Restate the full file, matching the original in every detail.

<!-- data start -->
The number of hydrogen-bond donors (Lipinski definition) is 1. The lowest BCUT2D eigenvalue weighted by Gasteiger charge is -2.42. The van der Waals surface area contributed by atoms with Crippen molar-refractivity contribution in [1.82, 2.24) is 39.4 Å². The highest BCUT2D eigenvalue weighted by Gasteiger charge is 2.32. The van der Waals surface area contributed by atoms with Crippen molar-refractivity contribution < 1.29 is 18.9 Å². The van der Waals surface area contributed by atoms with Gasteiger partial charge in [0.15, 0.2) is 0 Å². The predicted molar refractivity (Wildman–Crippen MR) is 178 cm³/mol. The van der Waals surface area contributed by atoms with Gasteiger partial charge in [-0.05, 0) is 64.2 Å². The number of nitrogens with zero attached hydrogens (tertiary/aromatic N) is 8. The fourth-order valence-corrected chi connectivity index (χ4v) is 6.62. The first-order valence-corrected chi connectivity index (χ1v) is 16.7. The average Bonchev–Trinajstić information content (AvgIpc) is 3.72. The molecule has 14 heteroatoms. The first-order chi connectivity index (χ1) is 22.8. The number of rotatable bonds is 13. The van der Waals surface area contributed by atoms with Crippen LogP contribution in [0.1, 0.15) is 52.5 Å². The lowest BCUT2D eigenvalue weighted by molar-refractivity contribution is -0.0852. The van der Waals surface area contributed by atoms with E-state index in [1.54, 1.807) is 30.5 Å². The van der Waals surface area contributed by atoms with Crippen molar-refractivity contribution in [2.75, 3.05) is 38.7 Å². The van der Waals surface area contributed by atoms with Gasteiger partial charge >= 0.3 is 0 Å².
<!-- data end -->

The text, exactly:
The number of hydrogen-bond donors (Lipinski definition) is 1. The lowest BCUT2D eigenvalue weighted by Gasteiger charge is -2.42. The van der Waals surface area contributed by atoms with Crippen molar-refractivity contribution in [1.82, 2.24) is 39.4 Å². The highest BCUT2D eigenvalue weighted by Gasteiger charge is 2.32. The van der Waals surface area contributed by atoms with Crippen molar-refractivity contribution < 1.29 is 18.9 Å². The van der Waals surface area contributed by atoms with Gasteiger partial charge in [0.15, 0.2) is 0 Å². The predicted molar refractivity (Wildman–Crippen MR) is 178 cm³/mol. The van der Waals surface area contributed by atoms with Gasteiger partial charge in [-0.05, 0) is 64.2 Å². The number of nitrogens with zero attached hydrogens (tertiary/aromatic N) is 8. The fourth-order valence-corrected chi connectivity index (χ4v) is 6.62. The first-order valence-corrected chi connectivity index (χ1v) is 16.7. The average Bonchev–Trinajstić information content (AvgIpc) is 3.72. The molecule has 14 heteroatoms. The first-order chi connectivity index (χ1) is 22.8. The number of rotatable bonds is 13. The van der Waals surface area contributed by atoms with Crippen LogP contribution in [0.1, 0.15) is 52.5 Å². The lowest BCUT2D eigenvalue weighted by molar-refractivity contribution is -0.0852. The van der Waals surface area contributed by atoms with E-state index in [1.54, 1.807) is 30.5 Å². The van der Waals surface area contributed by atoms with Crippen molar-refractivity contribution in [2.75, 3.05) is 38.7 Å². The van der Waals surface area contributed by atoms with Gasteiger partial charge >= 0.3 is 0 Å².